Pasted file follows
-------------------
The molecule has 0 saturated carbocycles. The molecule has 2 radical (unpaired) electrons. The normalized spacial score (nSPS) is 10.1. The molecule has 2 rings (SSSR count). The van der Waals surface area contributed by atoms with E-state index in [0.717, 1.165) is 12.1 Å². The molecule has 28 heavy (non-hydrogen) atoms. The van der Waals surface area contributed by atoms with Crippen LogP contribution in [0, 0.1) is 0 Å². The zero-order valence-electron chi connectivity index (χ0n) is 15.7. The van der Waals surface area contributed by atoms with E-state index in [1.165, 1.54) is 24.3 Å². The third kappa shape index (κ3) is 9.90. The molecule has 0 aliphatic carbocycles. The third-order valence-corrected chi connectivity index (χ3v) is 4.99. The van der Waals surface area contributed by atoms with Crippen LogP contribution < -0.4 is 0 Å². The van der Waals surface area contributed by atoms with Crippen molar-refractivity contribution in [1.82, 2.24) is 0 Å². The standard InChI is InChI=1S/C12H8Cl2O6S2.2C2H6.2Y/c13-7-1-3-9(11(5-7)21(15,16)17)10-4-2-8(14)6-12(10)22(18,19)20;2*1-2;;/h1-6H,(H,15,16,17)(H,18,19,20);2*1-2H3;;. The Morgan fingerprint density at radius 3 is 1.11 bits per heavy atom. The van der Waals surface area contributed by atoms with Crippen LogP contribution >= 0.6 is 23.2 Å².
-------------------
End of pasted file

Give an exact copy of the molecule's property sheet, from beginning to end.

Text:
The molecule has 0 saturated carbocycles. The molecule has 2 radical (unpaired) electrons. The normalized spacial score (nSPS) is 10.1. The molecule has 2 rings (SSSR count). The van der Waals surface area contributed by atoms with E-state index in [0.717, 1.165) is 12.1 Å². The molecule has 28 heavy (non-hydrogen) atoms. The van der Waals surface area contributed by atoms with Crippen LogP contribution in [0, 0.1) is 0 Å². The zero-order valence-electron chi connectivity index (χ0n) is 15.7. The van der Waals surface area contributed by atoms with E-state index in [1.165, 1.54) is 24.3 Å². The third kappa shape index (κ3) is 9.90. The molecule has 0 aliphatic carbocycles. The third-order valence-corrected chi connectivity index (χ3v) is 4.99. The van der Waals surface area contributed by atoms with Crippen LogP contribution < -0.4 is 0 Å². The van der Waals surface area contributed by atoms with Crippen molar-refractivity contribution in [1.82, 2.24) is 0 Å². The standard InChI is InChI=1S/C12H8Cl2O6S2.2C2H6.2Y/c13-7-1-3-9(11(5-7)21(15,16)17)10-4-2-8(14)6-12(10)22(18,19)20;2*1-2;;/h1-6H,(H,15,16,17)(H,18,19,20);2*1-2H3;;. The Morgan fingerprint density at radius 3 is 1.11 bits per heavy atom. The van der Waals surface area contributed by atoms with Crippen LogP contribution >= 0.6 is 23.2 Å².